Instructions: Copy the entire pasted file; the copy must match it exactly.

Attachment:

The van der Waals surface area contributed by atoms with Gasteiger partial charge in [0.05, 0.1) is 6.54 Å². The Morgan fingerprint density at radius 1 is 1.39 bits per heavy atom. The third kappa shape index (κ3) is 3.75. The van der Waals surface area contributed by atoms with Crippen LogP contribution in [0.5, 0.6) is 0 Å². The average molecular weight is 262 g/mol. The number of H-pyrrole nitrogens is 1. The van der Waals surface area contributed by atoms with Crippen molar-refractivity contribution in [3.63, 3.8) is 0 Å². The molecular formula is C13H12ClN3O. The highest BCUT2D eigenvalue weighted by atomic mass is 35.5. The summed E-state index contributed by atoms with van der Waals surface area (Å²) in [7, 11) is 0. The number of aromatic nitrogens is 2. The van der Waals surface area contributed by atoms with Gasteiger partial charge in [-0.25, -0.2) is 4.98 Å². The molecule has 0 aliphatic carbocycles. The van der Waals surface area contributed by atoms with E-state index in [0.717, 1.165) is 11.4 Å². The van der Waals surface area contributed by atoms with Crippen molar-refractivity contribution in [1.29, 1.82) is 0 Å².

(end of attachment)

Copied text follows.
The van der Waals surface area contributed by atoms with Gasteiger partial charge in [0.05, 0.1) is 6.54 Å². The Morgan fingerprint density at radius 1 is 1.39 bits per heavy atom. The third kappa shape index (κ3) is 3.75. The van der Waals surface area contributed by atoms with Crippen LogP contribution in [0.5, 0.6) is 0 Å². The average molecular weight is 262 g/mol. The number of H-pyrrole nitrogens is 1. The van der Waals surface area contributed by atoms with Crippen molar-refractivity contribution in [3.63, 3.8) is 0 Å². The molecular formula is C13H12ClN3O. The highest BCUT2D eigenvalue weighted by atomic mass is 35.5. The summed E-state index contributed by atoms with van der Waals surface area (Å²) in [7, 11) is 0. The number of aromatic nitrogens is 2. The van der Waals surface area contributed by atoms with Gasteiger partial charge in [-0.25, -0.2) is 4.98 Å². The molecule has 0 aliphatic carbocycles. The van der Waals surface area contributed by atoms with E-state index in [0.717, 1.165) is 11.4 Å². The van der Waals surface area contributed by atoms with Crippen molar-refractivity contribution in [1.29, 1.82) is 0 Å².